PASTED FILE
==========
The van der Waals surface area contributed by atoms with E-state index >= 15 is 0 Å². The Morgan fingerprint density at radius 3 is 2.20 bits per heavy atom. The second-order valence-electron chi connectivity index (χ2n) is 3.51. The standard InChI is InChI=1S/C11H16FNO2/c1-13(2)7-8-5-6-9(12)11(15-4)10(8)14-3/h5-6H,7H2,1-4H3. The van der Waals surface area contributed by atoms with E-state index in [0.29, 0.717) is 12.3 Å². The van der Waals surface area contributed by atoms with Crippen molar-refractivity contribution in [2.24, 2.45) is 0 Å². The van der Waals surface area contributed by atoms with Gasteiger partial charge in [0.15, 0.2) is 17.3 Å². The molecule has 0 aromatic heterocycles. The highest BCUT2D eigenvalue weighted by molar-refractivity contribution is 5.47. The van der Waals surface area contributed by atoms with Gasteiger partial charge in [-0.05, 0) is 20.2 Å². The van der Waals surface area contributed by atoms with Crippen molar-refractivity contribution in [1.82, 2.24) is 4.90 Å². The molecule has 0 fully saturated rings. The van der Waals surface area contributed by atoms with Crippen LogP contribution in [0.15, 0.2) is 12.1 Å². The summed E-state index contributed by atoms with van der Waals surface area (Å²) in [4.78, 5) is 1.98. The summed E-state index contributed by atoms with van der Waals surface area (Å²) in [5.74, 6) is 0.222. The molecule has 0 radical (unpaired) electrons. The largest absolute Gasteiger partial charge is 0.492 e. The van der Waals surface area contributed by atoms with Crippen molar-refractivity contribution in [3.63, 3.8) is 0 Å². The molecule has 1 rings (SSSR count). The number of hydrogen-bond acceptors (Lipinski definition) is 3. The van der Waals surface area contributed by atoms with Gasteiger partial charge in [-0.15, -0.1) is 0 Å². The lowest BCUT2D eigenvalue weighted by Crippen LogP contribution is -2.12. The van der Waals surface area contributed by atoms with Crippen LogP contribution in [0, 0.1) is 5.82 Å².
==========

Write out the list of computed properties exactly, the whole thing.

The van der Waals surface area contributed by atoms with E-state index >= 15 is 0 Å². The Morgan fingerprint density at radius 3 is 2.20 bits per heavy atom. The second-order valence-electron chi connectivity index (χ2n) is 3.51. The standard InChI is InChI=1S/C11H16FNO2/c1-13(2)7-8-5-6-9(12)11(15-4)10(8)14-3/h5-6H,7H2,1-4H3. The van der Waals surface area contributed by atoms with E-state index in [0.29, 0.717) is 12.3 Å². The van der Waals surface area contributed by atoms with Crippen molar-refractivity contribution in [2.24, 2.45) is 0 Å². The van der Waals surface area contributed by atoms with Gasteiger partial charge in [0.15, 0.2) is 17.3 Å². The molecule has 0 aromatic heterocycles. The highest BCUT2D eigenvalue weighted by molar-refractivity contribution is 5.47. The van der Waals surface area contributed by atoms with Gasteiger partial charge in [-0.05, 0) is 20.2 Å². The van der Waals surface area contributed by atoms with Crippen molar-refractivity contribution in [1.82, 2.24) is 4.90 Å². The molecule has 0 fully saturated rings. The van der Waals surface area contributed by atoms with Crippen LogP contribution in [0.15, 0.2) is 12.1 Å². The summed E-state index contributed by atoms with van der Waals surface area (Å²) in [4.78, 5) is 1.98. The summed E-state index contributed by atoms with van der Waals surface area (Å²) in [5.74, 6) is 0.222. The molecule has 0 radical (unpaired) electrons. The largest absolute Gasteiger partial charge is 0.492 e. The van der Waals surface area contributed by atoms with Crippen molar-refractivity contribution in [3.63, 3.8) is 0 Å². The molecule has 1 rings (SSSR count). The number of hydrogen-bond acceptors (Lipinski definition) is 3. The van der Waals surface area contributed by atoms with Gasteiger partial charge in [-0.15, -0.1) is 0 Å². The lowest BCUT2D eigenvalue weighted by Crippen LogP contribution is -2.12. The van der Waals surface area contributed by atoms with Crippen LogP contribution in [0, 0.1) is 5.82 Å².